Health Matters: Dental Tips for Busy Parents

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As parents, most of us are doing the best we can to balance a lot of competing priorities. When we end a busy work day by picking up our children from school, shuttling them to and from afterschool activities, getting dinner on the table, and helping with homework, the last thing some of us want to deal with is making sure our children floss their teeth before bed. I get it. Even though I’m a dentist, I’m also a dad.

However, there are a few important facts you should know about caring for your children’s teeth, facts that can help you make small changes with big impacts in your child’s oral health. To avoid cavities, it helps to understand what causes them—and the culprit isn’t just sugar. Cavities are most often caused by a combination of three things:

  1. Foods containing carbohydrates (which the body breaks down into sugar),
  2. Foods that remain stuck on the teeth for a long time, and
  3. Foods that are consumed over long periods of time.

The very worst foods are processed foods, which generally meet all three criteria.

If you are going for Dental Parent of the Year, consider limiting your child’s snacks to low-carb foods such as raw crunchy vegetables, raw leafy vegetables, cheese, nuts, meats, fats, and eggs. Snacks such as carrots, almonds, mozzarella sticks, and hard-boiled eggs have comparatively little sugar, are not sticky, and are quick to eat. These are the best.

If your goal is to be a darn good parent, you can offer a wider variety of snacks. Carbohydrates that can be consumed in minutes and are fine in moderation, foods like popcorn, fresh fruit (crunchy is best), plain yogurt, oatmeal, smoothies, dark chocolate, and even ice cream. Saliva can break these foods down fairly quickly, which prevents cavities from forming.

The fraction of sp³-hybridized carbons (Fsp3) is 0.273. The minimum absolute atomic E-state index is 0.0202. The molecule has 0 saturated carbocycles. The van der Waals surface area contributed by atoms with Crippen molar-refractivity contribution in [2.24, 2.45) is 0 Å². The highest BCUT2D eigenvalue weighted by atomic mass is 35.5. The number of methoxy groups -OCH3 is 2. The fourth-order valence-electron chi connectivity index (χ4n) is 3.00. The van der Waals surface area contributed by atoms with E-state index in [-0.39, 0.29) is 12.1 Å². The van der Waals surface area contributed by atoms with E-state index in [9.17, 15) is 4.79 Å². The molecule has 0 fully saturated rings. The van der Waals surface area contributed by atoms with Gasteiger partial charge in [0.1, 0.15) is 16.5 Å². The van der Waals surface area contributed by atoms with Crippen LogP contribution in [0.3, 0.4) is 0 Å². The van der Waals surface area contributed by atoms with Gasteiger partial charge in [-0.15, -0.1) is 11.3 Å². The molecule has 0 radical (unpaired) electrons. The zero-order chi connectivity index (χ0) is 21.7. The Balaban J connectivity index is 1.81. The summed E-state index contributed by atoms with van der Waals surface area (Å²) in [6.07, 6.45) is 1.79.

The most damaging foods are sticky processed foods like candy, chips, crackers, pretzels, dried fruit or fruit strips; and sugary drinks such as soda, juice, chocolate milk, and sports drinks. Basically, if it comes in a small, shiny bag, it’s probably a bad idea. It takes three to four days of brushing to completely dislodge and dissolve much of this sticky food, a time when plaque begins to form and eat through the hard enamel exterior of the tooth.

In addition to knowing what to eat, it’s also important to know how to eat. Eating snacks all day doesn’t give teeth a chance to rest. Children should eat a meal or snack and then brush their teeth (or if that’s impractical, rinse their mouths with water) and go a few hours between eating. 

If you think bad teeth run in your family, you may be surprised to find out that scientifically speaking, it’s not true. What does run in families is bacteria. So, if you suffer from cavities and you have a very young child, it is best not to share utensils or to clean their pacifier with your mouth.

Teaching good oral hygiene (regular brushing and flossing), providing low-carb snacks with breaks between meals, and limiting the sharing of bacteria can go a long way toward improving your child’s oral health. When you add in regular visits to the dentist, you’ve got it made. It’s best to take your child to the dentist as soon as their first tooth pops through and every six months thereafter.

Dentists have moved away from the common practices of prior decades when intervention was considered early and often. Now, we know many problems will resolve on their own. Often for smaller cavities we use a wait-and-see approach. We also try a medical management of lesions on younger or pre-cooperative patients.

Not only will good oral health habits improve the likelihood that your child will experience a lifetime of pain-free eating, scientific studies indicate that good oral health has other health benefits, too. Ask your dentist for details.

 

Dr. Navneet Mansukhani is the dental director at MCHC Health Centers—a local, non-profit, federally qualified health center offering medical, dental and behavioral health care to people residing in Lake and Mendocino Counties.

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